No Remedies for Beneficiaries under EU Law
Lastly, the Court underlined that the beneficiaries of the State guarantee ‘may not, in principle, entertain a legitimate expectation that the aid is lawful unless it has been granted in compliance with the procedure laid down in that article and, second, a diligent economic operator should normally be able to determine whether that procedure has been followed. In particular, where aid is implemented without prior notification to the Commission, so that it is unlawful under Article 108(3) TFEU, the recipient of the aid cannot have at that time a legitimate expectation that its grant is lawful’ (para 77)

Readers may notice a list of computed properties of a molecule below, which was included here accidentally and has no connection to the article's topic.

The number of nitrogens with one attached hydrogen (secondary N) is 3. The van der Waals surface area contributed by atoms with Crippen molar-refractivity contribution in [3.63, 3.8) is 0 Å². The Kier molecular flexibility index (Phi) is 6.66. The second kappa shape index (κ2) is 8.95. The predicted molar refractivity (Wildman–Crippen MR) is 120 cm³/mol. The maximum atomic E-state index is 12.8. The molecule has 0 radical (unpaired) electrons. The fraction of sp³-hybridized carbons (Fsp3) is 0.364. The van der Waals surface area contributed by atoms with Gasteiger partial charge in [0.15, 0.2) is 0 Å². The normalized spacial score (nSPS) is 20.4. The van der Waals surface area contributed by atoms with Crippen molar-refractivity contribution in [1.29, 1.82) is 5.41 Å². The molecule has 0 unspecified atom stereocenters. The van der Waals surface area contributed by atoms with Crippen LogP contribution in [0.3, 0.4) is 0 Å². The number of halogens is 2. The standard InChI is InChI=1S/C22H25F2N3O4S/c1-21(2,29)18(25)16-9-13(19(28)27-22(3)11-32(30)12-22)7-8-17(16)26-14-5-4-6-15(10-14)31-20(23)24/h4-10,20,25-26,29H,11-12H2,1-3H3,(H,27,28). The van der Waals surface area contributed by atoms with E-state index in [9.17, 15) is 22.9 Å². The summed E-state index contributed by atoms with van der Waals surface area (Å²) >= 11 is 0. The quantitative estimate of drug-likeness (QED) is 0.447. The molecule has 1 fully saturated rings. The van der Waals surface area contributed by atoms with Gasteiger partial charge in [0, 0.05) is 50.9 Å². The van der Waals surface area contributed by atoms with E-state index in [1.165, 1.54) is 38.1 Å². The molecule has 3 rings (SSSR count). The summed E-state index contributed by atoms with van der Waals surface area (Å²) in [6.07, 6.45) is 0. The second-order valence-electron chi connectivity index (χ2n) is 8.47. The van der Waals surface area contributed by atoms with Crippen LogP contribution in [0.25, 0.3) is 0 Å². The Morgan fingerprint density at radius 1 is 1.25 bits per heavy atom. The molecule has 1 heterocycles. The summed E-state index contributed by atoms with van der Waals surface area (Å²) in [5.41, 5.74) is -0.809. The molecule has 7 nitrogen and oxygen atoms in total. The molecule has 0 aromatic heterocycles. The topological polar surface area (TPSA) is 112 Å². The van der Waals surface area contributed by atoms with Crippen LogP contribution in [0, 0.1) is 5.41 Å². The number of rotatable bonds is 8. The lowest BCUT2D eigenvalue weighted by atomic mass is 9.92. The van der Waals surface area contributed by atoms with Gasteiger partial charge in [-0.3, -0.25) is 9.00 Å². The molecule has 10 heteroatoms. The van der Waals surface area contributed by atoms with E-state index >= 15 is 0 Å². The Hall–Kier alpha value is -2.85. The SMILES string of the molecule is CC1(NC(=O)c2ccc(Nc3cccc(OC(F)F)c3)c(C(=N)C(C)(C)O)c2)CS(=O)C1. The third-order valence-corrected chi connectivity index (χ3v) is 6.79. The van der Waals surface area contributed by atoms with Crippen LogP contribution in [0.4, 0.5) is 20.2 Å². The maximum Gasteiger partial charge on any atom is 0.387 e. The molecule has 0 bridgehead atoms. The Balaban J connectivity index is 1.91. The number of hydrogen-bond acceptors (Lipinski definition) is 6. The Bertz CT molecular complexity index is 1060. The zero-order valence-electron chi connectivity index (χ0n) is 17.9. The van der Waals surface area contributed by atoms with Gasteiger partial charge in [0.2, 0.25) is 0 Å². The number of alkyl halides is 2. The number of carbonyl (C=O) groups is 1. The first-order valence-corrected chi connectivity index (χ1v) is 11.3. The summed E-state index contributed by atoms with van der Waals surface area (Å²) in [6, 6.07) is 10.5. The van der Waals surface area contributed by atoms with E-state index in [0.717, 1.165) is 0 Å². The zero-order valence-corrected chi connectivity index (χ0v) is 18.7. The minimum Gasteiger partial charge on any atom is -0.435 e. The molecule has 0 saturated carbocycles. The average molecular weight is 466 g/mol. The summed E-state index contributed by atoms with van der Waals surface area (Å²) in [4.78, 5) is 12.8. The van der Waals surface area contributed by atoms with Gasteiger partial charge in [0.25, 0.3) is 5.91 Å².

The CJEU responded to the preliminary ruling questions that (1) the State guarantee granted exclusively to credit institutions prima facie constitute ‘State aid’. It is for the referring court to ascertain more specifically the selective nature of such a guarantee by determining, in particular, whether, following the amendment of the Decree of 2001 which is supposed to have taken place in 2008, that guarantee may be granted to economic operators other than credit institutions and, in the affirmative, whether that fact may call into question the selective nature of that guarantee; (2) if the referring court classifies the State guarantee at issue in the main proceedings as ‘State aid’ within the meaning of Article 107(1) TFEU, such a guarantee must be regarded as new aid and is, on that ground, subject to the obligation of prior notification. It is for the referring court to verify whether the MS concerned has complied with that obligation; (3) the beneficiaries of an State guarantee granted without regard for Article 108(3) TFEU do not have any remedies available in accordance with EU law.